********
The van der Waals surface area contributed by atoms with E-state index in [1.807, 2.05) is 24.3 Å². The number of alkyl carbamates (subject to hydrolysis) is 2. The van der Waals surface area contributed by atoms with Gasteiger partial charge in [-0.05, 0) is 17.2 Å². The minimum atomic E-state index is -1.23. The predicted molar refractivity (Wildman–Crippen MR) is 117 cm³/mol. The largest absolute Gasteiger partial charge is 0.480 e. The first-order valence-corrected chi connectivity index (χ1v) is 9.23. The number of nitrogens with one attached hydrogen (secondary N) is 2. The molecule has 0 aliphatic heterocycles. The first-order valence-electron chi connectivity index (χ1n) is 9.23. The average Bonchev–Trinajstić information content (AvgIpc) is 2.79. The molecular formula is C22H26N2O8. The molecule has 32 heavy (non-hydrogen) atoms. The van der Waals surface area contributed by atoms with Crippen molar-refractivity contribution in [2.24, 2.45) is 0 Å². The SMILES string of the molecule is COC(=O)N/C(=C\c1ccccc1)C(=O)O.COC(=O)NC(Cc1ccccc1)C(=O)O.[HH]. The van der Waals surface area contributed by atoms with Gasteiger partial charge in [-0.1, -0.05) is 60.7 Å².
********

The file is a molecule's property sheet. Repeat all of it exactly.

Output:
The van der Waals surface area contributed by atoms with E-state index in [1.807, 2.05) is 24.3 Å². The number of alkyl carbamates (subject to hydrolysis) is 2. The van der Waals surface area contributed by atoms with Gasteiger partial charge in [-0.05, 0) is 17.2 Å². The minimum atomic E-state index is -1.23. The predicted molar refractivity (Wildman–Crippen MR) is 117 cm³/mol. The largest absolute Gasteiger partial charge is 0.480 e. The first-order valence-corrected chi connectivity index (χ1v) is 9.23. The number of nitrogens with one attached hydrogen (secondary N) is 2. The molecule has 0 aliphatic heterocycles. The first-order valence-electron chi connectivity index (χ1n) is 9.23. The average Bonchev–Trinajstić information content (AvgIpc) is 2.79. The molecular formula is C22H26N2O8. The molecule has 32 heavy (non-hydrogen) atoms. The van der Waals surface area contributed by atoms with Crippen molar-refractivity contribution in [2.24, 2.45) is 0 Å². The SMILES string of the molecule is COC(=O)N/C(=C\c1ccccc1)C(=O)O.COC(=O)NC(Cc1ccccc1)C(=O)O.[HH]. The van der Waals surface area contributed by atoms with Gasteiger partial charge in [-0.1, -0.05) is 60.7 Å².